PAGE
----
5 Dividend Stocks Reaching 52-Week Highs
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The European sovereign debt crisis, pushing Spanish bond yields to the Euro-era high, has taken a toll on the stock markets around the world. With Europe’s crisis showing no signs of easing, growth is slowing in both China and the United States. Moreover, the outlook for U.S. corporate earnings has become gloomier, as earnings are expected to decline in the third quarter for the first time since the third quarter of 2009. With lackluster employment growth and dreary consumer and business sentiments, all of this in general, is weighing heavily on stock prices.
Still, several stocks are defying all the gloom and doom, and are climbing to new 52-week highs. Among the best performers, there are several dividend-paying stocks. Here is a quick overview of five attractive dividend payers that are currently reaching new price highs.
China Mobile Ltd. (NYSE: CHL) is the largest wireless operator in China with a total market capitalization of $232 billion. The company has 683 million subscribers, six times more than Verizon Wireless. In fact, just last month, the Chinese mobile telephony operator increased its subscriber count by 5.6 million. The company has shown consistent growth in its revenues, high gross margins, and solid EPS growth. It has almost no debt and boasts a free cash flow yield of 15.3%. This yield is high despite the company’s stock running up to a new 52-week high of $57.82 a share. The stock is 16% higher than a year ago. The telecom giant pays a dividend yield of 3.5% on a payout ratio of 42%. The company’s peers China Telecom Corp. Ltd (CHA) and China Unicom (CHU) pay yields of 1.9% and 0.9%, respectively. Billionaires Cliff Asness and Israel Englander hold major stakes in the company.
Wal-Mart Stores Inc. (NYSE: WMT) is a $252 billion U.S. retail giant with international operations. The stock has been on a tear since mid May. The company represented an attractive value play and investors snapped up shares in a flight to quality and safety as bond yields plummeted to record lows and global economies weakened. The stock has risen nearly 41.4% over the past year to a new 52-week high of $74.80 a share. On a forward P/E basis, the stock is still trading below the overall market, the broadline retailers industry, and the company’s long-term metrics. The retailer is expected to see EPS growth averaging about 9% per year for the next five years, close to the EPS growth realized over the past five years. The stock is a dividend aristocrat that has raised its payout every year since starting to pay a dividend in 1974. It pays a dividend yield of 2.1% on a payout ratio of 34%. Its competitors Costco Wholesale Corporation (COST) and Target Corp. (TGT) pay yields of 1.1% and 2.3%, respectively. Legendary investor Warren Buffett had nearly $3 billion invested in the company in the first quarter of 2012.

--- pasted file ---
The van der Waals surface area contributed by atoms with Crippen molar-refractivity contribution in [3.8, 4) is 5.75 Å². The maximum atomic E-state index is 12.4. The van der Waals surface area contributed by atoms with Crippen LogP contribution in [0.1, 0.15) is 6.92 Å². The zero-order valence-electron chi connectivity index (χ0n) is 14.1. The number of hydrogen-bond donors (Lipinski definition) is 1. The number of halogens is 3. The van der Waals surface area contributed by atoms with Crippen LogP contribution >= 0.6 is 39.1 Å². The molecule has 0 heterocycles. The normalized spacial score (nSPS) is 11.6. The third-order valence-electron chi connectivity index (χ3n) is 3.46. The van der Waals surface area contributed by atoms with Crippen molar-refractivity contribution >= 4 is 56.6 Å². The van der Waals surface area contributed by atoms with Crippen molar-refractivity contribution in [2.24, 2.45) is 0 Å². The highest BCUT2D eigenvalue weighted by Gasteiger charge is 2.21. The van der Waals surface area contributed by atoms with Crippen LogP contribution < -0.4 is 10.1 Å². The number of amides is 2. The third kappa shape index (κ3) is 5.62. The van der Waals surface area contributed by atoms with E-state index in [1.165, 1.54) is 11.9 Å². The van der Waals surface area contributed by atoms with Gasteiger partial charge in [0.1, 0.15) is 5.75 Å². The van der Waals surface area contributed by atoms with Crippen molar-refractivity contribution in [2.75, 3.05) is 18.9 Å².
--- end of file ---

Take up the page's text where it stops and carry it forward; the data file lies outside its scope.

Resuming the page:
Northrop Grumman Corporation (NYSE: NOC) is a $16 billion company that provides products, services, and solutions in the aerospace, electronics, and information systems industries. It is one of the key U.S. defense contractors. Even though the company posted lower revenues and earnings in the previous quarter on a year-over-year basis, it still beat analyst expectations for both the top and bottom lines. It also raised guidance for the year citing “a robust level of new business capture and the increase in total backlog.” The planned defense budget cuts and those slated for next year under the process of sequestration would certainly hurt the company’s sales, earnings, and cash flow. However, the defense contractor’s management is confident that the areas in which the company has a lead, such as unmanned systems, cybersecurity, intelligence, and logistics, would continue to be the U.S. government’s priorities in the coming years. The company’s shares have increased 8.7% over the past year, and they are currently hovering around the new 52-week high of $66.04 per share. On a forward P/E basis, the stock is priced below the defense industry and the overall market. The company pays an attractive dividend yield of 3.3% on a low payout ratio of 28%. Its main rivals The Boeing Company (BA), General Dynamics Corp. (GD), and Lockheed Martin Corporation (LMT) pay yields of 2.3%, 3.2%, and 4.4%, respectively. Among fund managers, the stock is popular with Cliff Asness, Ken Griffin, and David Dreman.